Earlier this year, my fellow GQ writer Max Berlinger made a genius observation on Twitter, suggesting that designers are so interested in bourgeoisie style right now—culottes, nice blazers, tidy sweaters, and other good taste garments—because the middle class is “quickly disappearing.” Perversely, it’s now stability, rather than opulence, that is aspirational.
For a few years now, Hedi Slimane’s Celine has been the shiny gold clasp on the tasteful handbag that is the bourgeois fashion revolution, and I wondered, as I sat waiting for the video for his new men’s collection to start on Wednesday morning, what direction our fashion soothsayer Slimane might take things. Is being middle class and pouty in a perfect little black suit still the beacon of desire, or has the pandemic made even that dream—and pant-style—feel irrelevant?
Slimane delighted me by getting out of the sober, appropriate, tasteful Saab—and revealing we’re now driving a Go-Kart. In a video filmed on a racetrack about two hours from Saint-Tropez, where he designed the collection before pandemic-mandated lockdown in March, Slimane brilliantly turned to TikTok stars (!) for inspiration. There were cardigans slunked over the shoulders and pulled down by hands slung in pockets; basketball shorts that were indistinguishable from skirts; hoodies with funky messages (“Nail Me To This Wave,” from the artist Jesse Harris’ 2017 piece, printed to hats and tees; you can totally envision 17-year-old looking at photos from the protest they attended yesterday and texting a friend, “NAIL ME!!! TO THIS WAVE!!!”). He nailed the way the internet has flattened several prints that would otherwise clash into what you might call “online neutrals”—Fair Isle is paired with leopard is paired with plaid is paired with palm tree motifs. Beanies were yanked over heads with eboy sullenness; kilts were thrown over baggy, shredded jeans; leather jackets unzipped at the shoulder to unfold like an over-loved sweater. Of course, nearly every model had nails painted, ears pierced with dangly earrings, necks layered with gnarly metal jewelry, and hair dyed freaky colors by hairstylists Esther Langham and Alex Brownsell, the latter of whom is known for her neon coiffures. (I particularly loved a model’s afro crowned with slime green.) Lots of things were embellished with crystals, but the models looked like experts with a diamante Instagram filter instead of a grand dame in her Swarovskis.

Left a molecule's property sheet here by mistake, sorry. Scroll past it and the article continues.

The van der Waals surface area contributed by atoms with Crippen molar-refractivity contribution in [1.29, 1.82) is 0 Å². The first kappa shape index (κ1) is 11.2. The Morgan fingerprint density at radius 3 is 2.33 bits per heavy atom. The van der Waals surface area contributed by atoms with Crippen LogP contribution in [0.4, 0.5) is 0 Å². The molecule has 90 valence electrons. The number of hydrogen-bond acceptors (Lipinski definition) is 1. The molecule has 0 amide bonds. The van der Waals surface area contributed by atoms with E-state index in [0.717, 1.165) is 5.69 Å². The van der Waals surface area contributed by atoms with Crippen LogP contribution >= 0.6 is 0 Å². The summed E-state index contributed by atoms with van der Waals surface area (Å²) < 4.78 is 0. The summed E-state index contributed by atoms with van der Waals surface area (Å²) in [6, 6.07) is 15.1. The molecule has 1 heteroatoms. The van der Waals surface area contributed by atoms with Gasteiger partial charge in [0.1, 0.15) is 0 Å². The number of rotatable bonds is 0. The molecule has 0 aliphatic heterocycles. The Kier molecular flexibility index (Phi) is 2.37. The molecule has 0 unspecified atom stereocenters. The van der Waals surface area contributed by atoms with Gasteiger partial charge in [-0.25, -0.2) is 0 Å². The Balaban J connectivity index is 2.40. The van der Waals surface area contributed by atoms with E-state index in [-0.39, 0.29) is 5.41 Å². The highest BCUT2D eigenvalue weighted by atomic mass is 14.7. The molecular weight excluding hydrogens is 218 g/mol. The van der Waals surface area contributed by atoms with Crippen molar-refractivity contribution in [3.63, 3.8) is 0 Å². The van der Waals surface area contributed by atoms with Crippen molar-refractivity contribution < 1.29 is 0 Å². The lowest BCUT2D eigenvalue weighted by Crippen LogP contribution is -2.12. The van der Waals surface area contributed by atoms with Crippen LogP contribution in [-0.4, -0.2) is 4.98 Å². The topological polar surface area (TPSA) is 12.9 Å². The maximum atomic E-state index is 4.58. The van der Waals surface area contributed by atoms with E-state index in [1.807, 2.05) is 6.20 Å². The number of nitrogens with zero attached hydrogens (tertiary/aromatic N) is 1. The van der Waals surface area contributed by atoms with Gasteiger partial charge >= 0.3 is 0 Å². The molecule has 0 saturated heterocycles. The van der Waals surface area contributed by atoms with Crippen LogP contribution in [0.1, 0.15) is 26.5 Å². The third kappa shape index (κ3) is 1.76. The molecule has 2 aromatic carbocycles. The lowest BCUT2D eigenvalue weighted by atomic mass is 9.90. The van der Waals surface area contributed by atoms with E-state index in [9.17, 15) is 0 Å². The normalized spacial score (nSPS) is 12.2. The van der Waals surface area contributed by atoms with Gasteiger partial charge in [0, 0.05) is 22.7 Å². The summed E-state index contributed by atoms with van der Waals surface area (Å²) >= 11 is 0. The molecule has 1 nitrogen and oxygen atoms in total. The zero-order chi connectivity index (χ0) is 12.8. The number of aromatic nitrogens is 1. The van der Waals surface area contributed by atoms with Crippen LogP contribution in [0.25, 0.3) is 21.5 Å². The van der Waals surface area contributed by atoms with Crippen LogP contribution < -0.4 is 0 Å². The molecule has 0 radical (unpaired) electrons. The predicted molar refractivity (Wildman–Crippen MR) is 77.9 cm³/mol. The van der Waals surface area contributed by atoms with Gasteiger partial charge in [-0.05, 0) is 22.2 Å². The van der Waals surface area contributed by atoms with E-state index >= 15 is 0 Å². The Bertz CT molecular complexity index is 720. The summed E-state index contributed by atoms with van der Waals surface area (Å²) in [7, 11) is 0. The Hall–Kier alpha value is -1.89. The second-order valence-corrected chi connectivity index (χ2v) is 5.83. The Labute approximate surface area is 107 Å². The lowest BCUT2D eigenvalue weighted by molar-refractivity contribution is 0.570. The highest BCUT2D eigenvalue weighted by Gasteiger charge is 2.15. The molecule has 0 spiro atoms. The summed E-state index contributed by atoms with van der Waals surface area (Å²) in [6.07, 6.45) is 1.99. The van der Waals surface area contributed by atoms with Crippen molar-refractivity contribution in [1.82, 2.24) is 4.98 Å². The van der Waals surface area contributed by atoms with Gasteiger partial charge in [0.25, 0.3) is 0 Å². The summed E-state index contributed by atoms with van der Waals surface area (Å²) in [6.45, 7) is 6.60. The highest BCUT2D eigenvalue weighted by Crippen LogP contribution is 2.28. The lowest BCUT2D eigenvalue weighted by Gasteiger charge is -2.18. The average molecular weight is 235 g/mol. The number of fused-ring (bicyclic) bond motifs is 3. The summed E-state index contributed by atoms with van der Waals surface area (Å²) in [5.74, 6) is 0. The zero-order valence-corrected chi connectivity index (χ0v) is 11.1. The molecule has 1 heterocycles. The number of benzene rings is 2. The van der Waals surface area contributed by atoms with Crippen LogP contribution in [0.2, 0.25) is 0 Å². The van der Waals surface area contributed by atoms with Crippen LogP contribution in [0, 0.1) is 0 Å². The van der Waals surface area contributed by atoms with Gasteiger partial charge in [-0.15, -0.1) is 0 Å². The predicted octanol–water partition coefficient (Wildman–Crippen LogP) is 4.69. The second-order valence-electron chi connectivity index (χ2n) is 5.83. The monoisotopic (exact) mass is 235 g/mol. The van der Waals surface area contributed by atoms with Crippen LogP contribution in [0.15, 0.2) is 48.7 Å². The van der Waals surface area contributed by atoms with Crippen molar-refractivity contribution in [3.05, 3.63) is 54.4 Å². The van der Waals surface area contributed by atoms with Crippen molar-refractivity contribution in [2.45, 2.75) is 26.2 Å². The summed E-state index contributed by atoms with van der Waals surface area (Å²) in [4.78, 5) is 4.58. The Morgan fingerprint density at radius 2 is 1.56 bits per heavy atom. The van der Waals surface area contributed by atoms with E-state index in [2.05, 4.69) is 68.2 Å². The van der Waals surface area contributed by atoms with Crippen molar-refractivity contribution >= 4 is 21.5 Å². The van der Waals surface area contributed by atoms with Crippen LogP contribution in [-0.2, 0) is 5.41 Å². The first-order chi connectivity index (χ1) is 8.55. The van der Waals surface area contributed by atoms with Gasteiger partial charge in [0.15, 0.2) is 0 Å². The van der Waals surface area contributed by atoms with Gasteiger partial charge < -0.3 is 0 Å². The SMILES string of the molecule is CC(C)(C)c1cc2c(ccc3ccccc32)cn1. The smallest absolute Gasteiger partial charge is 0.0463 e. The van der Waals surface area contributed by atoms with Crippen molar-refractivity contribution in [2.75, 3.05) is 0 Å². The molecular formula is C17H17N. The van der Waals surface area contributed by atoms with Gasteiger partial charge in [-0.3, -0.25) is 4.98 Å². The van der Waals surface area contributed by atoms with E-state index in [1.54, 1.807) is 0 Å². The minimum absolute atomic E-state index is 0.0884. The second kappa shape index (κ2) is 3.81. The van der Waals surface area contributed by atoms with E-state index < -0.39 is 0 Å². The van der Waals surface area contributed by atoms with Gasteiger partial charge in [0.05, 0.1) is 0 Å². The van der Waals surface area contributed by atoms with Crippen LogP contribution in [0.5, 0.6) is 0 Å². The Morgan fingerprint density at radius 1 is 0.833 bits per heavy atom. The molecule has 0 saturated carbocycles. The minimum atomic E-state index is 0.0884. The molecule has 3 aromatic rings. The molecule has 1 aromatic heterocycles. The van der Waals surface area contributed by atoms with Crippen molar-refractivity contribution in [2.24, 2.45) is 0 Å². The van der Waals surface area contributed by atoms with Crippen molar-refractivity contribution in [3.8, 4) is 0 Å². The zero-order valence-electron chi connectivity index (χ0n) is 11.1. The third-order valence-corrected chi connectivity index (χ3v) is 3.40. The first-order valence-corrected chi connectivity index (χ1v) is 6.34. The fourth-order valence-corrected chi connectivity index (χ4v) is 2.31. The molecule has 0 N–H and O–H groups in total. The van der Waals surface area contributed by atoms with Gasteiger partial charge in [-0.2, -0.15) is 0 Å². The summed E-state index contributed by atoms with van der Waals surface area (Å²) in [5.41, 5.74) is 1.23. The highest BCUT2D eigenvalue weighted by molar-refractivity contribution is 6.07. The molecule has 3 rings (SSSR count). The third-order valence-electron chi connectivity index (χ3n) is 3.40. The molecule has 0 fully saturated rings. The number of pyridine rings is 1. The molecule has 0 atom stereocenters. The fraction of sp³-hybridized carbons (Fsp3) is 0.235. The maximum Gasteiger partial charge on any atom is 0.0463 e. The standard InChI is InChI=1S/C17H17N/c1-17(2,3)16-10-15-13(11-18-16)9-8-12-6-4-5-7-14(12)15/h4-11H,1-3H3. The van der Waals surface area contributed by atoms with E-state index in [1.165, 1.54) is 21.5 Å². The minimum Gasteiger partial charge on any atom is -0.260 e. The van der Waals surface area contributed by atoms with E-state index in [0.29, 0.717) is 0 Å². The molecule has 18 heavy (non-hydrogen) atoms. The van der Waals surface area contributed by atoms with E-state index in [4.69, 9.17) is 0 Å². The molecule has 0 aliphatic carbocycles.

ll that didn’t make it clear, the name of the video gave it away: “The Dancing Kid.” The TikTok star, with their viral dances and a lightning bolt-length attention span and a full-throated obsession with fashion and self-expression, is the muse and icon of this era. It’s the fragile boy who sees no line between subculture and popular culture, who mashes cosy cardigans with loud printed shirts and vintage slashed jeans—perhaps even a pair Slimane designed for Dior in the early 2000s, scored on Poshmark or through an Instagram vintage fashion trade. (Of course, because this is Slimane, many pieces here were made with his other obsession, artists, including Harris as well as Tyson Reeder, Amy Sillman, Gregory Edwards, Ryan Ford, and the collective Turpentine. He said in the notes that these artists created “editions” for the collection “in the manner of a group show.” Collabs are so basic!) The clothing revolution happening on TikTok is perhaps the most directional thing happening in fashion or style: a totally original (very postmodern) collision of references and styles, but with a gentleness, a vulnerability, that defines the generation wearing it for the rest of the world. And there’s a great parallel between the way Slimane works as a designer, almost like a meme maker—he has a concise idea, like the perfect gabardine black suit, and he riffs and riffs and riffs, twisting the idea bit by bit—and the way a TikTok feed flips through memes, tweaking an idea into an incidental encyclopedia of styles, or a lookbook. What a blast.